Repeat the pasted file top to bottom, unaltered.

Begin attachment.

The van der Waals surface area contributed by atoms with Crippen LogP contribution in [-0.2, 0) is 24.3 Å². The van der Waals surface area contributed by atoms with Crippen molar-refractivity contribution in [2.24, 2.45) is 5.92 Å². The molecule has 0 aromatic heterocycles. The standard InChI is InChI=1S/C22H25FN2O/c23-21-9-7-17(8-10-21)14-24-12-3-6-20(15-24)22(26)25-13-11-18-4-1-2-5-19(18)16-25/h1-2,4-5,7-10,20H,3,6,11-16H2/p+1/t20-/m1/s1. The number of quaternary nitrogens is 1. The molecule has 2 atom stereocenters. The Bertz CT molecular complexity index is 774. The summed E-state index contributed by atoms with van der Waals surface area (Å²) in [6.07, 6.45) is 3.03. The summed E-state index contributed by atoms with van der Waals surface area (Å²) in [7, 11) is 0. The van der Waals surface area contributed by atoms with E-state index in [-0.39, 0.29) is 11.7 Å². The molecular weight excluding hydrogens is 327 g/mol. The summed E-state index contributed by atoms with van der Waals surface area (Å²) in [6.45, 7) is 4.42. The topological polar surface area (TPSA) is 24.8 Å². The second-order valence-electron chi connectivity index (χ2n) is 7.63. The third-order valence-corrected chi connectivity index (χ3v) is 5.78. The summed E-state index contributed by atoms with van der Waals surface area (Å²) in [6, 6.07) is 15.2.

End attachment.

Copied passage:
The van der Waals surface area contributed by atoms with Crippen LogP contribution in [-0.2, 0) is 24.3 Å². The van der Waals surface area contributed by atoms with Crippen molar-refractivity contribution in [2.24, 2.45) is 5.92 Å². The molecule has 0 aromatic heterocycles. The standard InChI is InChI=1S/C22H25FN2O/c23-21-9-7-17(8-10-21)14-24-12-3-6-20(15-24)22(26)25-13-11-18-4-1-2-5-19(18)16-25/h1-2,4-5,7-10,20H,3,6,11-16H2/p+1/t20-/m1/s1. The number of quaternary nitrogens is 1. The molecule has 2 atom stereocenters. The Bertz CT molecular complexity index is 774. The summed E-state index contributed by atoms with van der Waals surface area (Å²) in [6.07, 6.45) is 3.03. The summed E-state index contributed by atoms with van der Waals surface area (Å²) in [7, 11) is 0. The van der Waals surface area contributed by atoms with E-state index in [-0.39, 0.29) is 11.7 Å². The molecular weight excluding hydrogens is 327 g/mol. The summed E-state index contributed by atoms with van der Waals surface area (Å²) in [6.45, 7) is 4.42. The topological polar surface area (TPSA) is 24.8 Å². The second-order valence-electron chi connectivity index (χ2n) is 7.63. The third-order valence-corrected chi connectivity index (χ3v) is 5.78. The summed E-state index contributed by atoms with van der Waals surface area (Å²) in [6, 6.07) is 15.2.